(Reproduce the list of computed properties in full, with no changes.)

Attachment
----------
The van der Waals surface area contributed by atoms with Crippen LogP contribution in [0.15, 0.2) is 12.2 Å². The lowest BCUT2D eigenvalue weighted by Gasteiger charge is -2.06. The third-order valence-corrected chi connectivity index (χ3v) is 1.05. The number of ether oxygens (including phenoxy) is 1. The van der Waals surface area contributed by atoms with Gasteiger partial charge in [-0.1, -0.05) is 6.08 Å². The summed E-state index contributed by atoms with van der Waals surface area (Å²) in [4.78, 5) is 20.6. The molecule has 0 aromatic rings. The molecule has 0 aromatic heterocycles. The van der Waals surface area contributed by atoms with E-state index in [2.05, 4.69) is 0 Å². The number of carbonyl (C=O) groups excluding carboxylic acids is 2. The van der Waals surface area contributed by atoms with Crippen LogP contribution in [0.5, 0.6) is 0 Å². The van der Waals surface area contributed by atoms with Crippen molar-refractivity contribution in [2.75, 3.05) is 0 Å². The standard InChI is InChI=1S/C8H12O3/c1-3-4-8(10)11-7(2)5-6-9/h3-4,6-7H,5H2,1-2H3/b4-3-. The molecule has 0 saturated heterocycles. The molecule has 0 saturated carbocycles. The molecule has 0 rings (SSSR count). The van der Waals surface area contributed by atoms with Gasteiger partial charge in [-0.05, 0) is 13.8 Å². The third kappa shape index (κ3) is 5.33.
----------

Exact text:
The van der Waals surface area contributed by atoms with Crippen LogP contribution in [0.15, 0.2) is 12.2 Å². The lowest BCUT2D eigenvalue weighted by Gasteiger charge is -2.06. The third-order valence-corrected chi connectivity index (χ3v) is 1.05. The number of ether oxygens (including phenoxy) is 1. The van der Waals surface area contributed by atoms with Gasteiger partial charge in [-0.1, -0.05) is 6.08 Å². The summed E-state index contributed by atoms with van der Waals surface area (Å²) in [4.78, 5) is 20.6. The molecule has 0 aromatic rings. The molecule has 0 aromatic heterocycles. The van der Waals surface area contributed by atoms with E-state index in [2.05, 4.69) is 0 Å². The number of carbonyl (C=O) groups excluding carboxylic acids is 2. The van der Waals surface area contributed by atoms with Crippen LogP contribution in [0.5, 0.6) is 0 Å². The van der Waals surface area contributed by atoms with Crippen molar-refractivity contribution in [2.75, 3.05) is 0 Å². The standard InChI is InChI=1S/C8H12O3/c1-3-4-8(10)11-7(2)5-6-9/h3-4,6-7H,5H2,1-2H3/b4-3-. The molecule has 0 saturated heterocycles. The molecule has 0 saturated carbocycles. The molecule has 0 rings (SSSR count). The van der Waals surface area contributed by atoms with Gasteiger partial charge in [-0.05, 0) is 13.8 Å². The third kappa shape index (κ3) is 5.33.